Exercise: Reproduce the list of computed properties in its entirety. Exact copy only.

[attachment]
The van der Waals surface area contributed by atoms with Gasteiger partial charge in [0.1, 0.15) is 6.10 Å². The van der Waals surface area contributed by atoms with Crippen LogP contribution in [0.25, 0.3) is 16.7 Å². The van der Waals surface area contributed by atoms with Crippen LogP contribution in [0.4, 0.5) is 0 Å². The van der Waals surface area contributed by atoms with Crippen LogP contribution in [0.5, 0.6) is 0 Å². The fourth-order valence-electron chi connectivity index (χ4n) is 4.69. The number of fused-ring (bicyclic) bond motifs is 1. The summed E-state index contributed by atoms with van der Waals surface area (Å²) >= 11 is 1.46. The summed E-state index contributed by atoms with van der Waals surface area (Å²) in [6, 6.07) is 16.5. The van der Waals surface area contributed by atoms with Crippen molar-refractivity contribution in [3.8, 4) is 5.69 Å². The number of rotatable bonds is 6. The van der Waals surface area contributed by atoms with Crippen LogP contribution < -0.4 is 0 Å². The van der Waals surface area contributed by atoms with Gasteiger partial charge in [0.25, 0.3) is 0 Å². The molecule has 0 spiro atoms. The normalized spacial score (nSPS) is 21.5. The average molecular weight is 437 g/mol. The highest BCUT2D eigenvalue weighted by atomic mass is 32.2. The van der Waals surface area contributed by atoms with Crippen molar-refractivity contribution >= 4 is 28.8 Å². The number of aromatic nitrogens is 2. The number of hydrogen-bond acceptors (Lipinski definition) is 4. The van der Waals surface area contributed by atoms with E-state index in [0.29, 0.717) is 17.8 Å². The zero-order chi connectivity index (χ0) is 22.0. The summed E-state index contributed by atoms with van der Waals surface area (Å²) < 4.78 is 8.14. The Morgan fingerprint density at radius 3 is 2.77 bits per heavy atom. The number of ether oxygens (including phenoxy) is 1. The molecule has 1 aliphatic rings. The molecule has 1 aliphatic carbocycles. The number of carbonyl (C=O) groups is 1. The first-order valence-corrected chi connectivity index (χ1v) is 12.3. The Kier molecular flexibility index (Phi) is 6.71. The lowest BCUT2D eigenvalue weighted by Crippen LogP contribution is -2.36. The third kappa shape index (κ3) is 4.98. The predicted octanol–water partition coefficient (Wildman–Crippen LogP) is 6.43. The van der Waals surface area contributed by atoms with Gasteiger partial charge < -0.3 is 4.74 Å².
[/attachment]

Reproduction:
The van der Waals surface area contributed by atoms with Gasteiger partial charge in [0.1, 0.15) is 6.10 Å². The van der Waals surface area contributed by atoms with Crippen LogP contribution in [0.25, 0.3) is 16.7 Å². The van der Waals surface area contributed by atoms with Crippen LogP contribution in [0.4, 0.5) is 0 Å². The van der Waals surface area contributed by atoms with Crippen LogP contribution in [0.5, 0.6) is 0 Å². The fourth-order valence-electron chi connectivity index (χ4n) is 4.69. The number of fused-ring (bicyclic) bond motifs is 1. The summed E-state index contributed by atoms with van der Waals surface area (Å²) >= 11 is 1.46. The summed E-state index contributed by atoms with van der Waals surface area (Å²) in [6, 6.07) is 16.5. The van der Waals surface area contributed by atoms with Crippen molar-refractivity contribution in [3.8, 4) is 5.69 Å². The number of rotatable bonds is 6. The van der Waals surface area contributed by atoms with Crippen LogP contribution < -0.4 is 0 Å². The van der Waals surface area contributed by atoms with Gasteiger partial charge in [0.25, 0.3) is 0 Å². The molecule has 0 spiro atoms. The normalized spacial score (nSPS) is 21.5. The average molecular weight is 437 g/mol. The highest BCUT2D eigenvalue weighted by atomic mass is 32.2. The van der Waals surface area contributed by atoms with Crippen molar-refractivity contribution >= 4 is 28.8 Å². The number of aromatic nitrogens is 2. The number of hydrogen-bond acceptors (Lipinski definition) is 4. The van der Waals surface area contributed by atoms with E-state index in [0.29, 0.717) is 17.8 Å². The zero-order chi connectivity index (χ0) is 22.0. The summed E-state index contributed by atoms with van der Waals surface area (Å²) < 4.78 is 8.14. The Morgan fingerprint density at radius 3 is 2.77 bits per heavy atom. The number of ether oxygens (including phenoxy) is 1. The molecule has 1 aliphatic rings. The molecule has 1 aliphatic carbocycles. The number of carbonyl (C=O) groups is 1. The first-order valence-corrected chi connectivity index (χ1v) is 12.3. The Kier molecular flexibility index (Phi) is 6.71. The lowest BCUT2D eigenvalue weighted by Crippen LogP contribution is -2.36. The third kappa shape index (κ3) is 4.98. The predicted octanol–water partition coefficient (Wildman–Crippen LogP) is 6.43. The van der Waals surface area contributed by atoms with Gasteiger partial charge < -0.3 is 4.74 Å².